28 Days Later (2002) poster

28 Days Later (2002)

Rating:

UK. 2002.

Crew

Director – Danny Boyle, Screenplay – Alex Garland, Producer – Andrew MacDonald, Photography – Anthony Dod Mantle, Music – John Murphy, Music Supervisor – Sallie Jaye, Visual Effects – clear, Digital Effects Supervisor – Tony Lawrence, Special Effects Supervisors – Richard Conway & Rob Hollow, Makeup Effects – Creature Effects (Supervisors – Alan Hedgcock & Cliff Wallace), Production Design – Mark Tildesley. Production Company – DNA Films/The Film Council.

Cast

Cillian Murphy (Jim), Naomie Harris (Selena), Brendan Gleeson (Frank), Christopher Eccleston (Major Henry West), Megan Burns (Hannah), Noah Huntley (Mark), Stuart McQuarrie (Sergeant Farrell), Leo Bill (Private Jones), Ricci Harnett (Corporal Mitchell), Marvin Campbell (Mailer)


Plot

A group of animal activists break into a research laboratory and, despite warnings, free a group of monkeys infected with the deadly virus Rage. 28 days later, Jim, a bicycle courier, comes out of a coma after being run down, only to find the hospital and the rest of London deserted. Out in the streets, he is pursued by maddened red-eyed zombies but is saved by two people, Selena and Mark. From them he learns that all civilised order has collapsed after the entire country was overrun by Rage infectees who transfer the disease via their bite. After Mark becomes infected and has to be killed, Jim and Selena find two other survivors, Frank and his young teenage daughter Hannah. Frank picks up a radio broadcast from a military unit in a blockaded compound in Manchester and they decide to travel there. However, once accepted inside the compound, Jim is faced with having to protect the two girls from the group of all-male soldiers who are going crazy out of desire for women.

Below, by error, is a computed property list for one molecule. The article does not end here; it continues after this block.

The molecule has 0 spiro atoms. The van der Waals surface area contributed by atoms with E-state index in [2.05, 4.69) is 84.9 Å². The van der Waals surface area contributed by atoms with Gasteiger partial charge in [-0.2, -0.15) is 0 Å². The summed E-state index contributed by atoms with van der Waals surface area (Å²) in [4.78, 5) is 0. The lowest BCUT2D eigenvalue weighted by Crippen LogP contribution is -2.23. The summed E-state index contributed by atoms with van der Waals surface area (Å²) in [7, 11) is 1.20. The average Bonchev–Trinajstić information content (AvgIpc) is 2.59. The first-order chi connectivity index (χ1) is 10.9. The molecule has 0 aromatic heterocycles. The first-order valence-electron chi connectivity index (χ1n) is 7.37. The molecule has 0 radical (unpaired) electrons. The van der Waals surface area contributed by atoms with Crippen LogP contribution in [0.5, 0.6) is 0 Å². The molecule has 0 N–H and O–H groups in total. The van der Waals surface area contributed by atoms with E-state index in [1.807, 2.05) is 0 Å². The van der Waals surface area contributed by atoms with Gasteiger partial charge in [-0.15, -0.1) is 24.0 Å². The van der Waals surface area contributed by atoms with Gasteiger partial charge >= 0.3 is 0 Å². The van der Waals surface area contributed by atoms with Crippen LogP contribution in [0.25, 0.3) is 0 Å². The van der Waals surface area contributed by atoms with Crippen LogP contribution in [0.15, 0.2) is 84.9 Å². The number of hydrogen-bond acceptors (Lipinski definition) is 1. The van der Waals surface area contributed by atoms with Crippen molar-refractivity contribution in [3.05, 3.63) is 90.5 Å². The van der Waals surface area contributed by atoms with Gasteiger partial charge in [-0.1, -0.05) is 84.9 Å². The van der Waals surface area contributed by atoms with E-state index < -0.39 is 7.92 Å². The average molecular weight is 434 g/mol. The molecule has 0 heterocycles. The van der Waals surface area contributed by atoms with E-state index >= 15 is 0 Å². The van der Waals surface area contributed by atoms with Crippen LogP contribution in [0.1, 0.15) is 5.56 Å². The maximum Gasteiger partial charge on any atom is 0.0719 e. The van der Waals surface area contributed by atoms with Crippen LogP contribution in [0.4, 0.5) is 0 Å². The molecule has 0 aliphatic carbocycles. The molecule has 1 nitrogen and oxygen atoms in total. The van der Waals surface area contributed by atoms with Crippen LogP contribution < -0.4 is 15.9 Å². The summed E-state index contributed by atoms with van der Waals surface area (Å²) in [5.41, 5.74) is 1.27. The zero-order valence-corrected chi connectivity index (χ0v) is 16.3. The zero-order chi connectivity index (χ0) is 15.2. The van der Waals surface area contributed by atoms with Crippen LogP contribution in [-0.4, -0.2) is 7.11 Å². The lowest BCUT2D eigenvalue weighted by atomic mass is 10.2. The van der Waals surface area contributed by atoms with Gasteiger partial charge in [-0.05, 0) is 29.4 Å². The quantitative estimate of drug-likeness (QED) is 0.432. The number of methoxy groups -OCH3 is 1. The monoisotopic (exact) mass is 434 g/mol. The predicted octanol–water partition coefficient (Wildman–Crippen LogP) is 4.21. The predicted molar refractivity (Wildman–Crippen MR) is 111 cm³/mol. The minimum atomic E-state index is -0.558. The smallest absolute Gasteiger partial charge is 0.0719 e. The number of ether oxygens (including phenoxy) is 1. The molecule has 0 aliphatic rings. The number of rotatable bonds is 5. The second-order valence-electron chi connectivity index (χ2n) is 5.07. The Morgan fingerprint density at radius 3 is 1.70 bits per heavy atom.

28 Days Later is a low-budget British horror film that ended up becoming a surprise international hit. 28 Days Later went out into British release in late 2002 where it did only modest business. It then gained considerable word of mouth after appearing at the 2003 Sundance Festival and several other film festivals around the world. Fox Searchlight Pictures picked it up for release in the US in June 2003 where it surprised everybody by earning well over $45 million in gross. [Perhaps people went in mistakenly expecting it was a sequel to the Sandra Bullock AA comedy 28 Days (2000)?]

28 Days Later was certainly a return to form for director Danny Boyle. Danny Boyle first appeared with the fine thriller Shallow Grave (1995) and then had a worldwide sensation with the cultish Trainspotting (1996). However, at the same time that he started to be courted as a major new talent, Boyle also started to lose the plot for a time. A Life Less Ordinary (1997), an eccentric kidnap comedy with angels, had its moments, but was generally regarded as unsatisfactory, while his major studio-backed feature The Beach (2000) was just plain dreadful. His next films, the black comedy Vacuuming Completely Nude in Paradise (2001) and Strumpet (2001), while both attaining good word-of-mouth, were barely released outside of film festival screenings.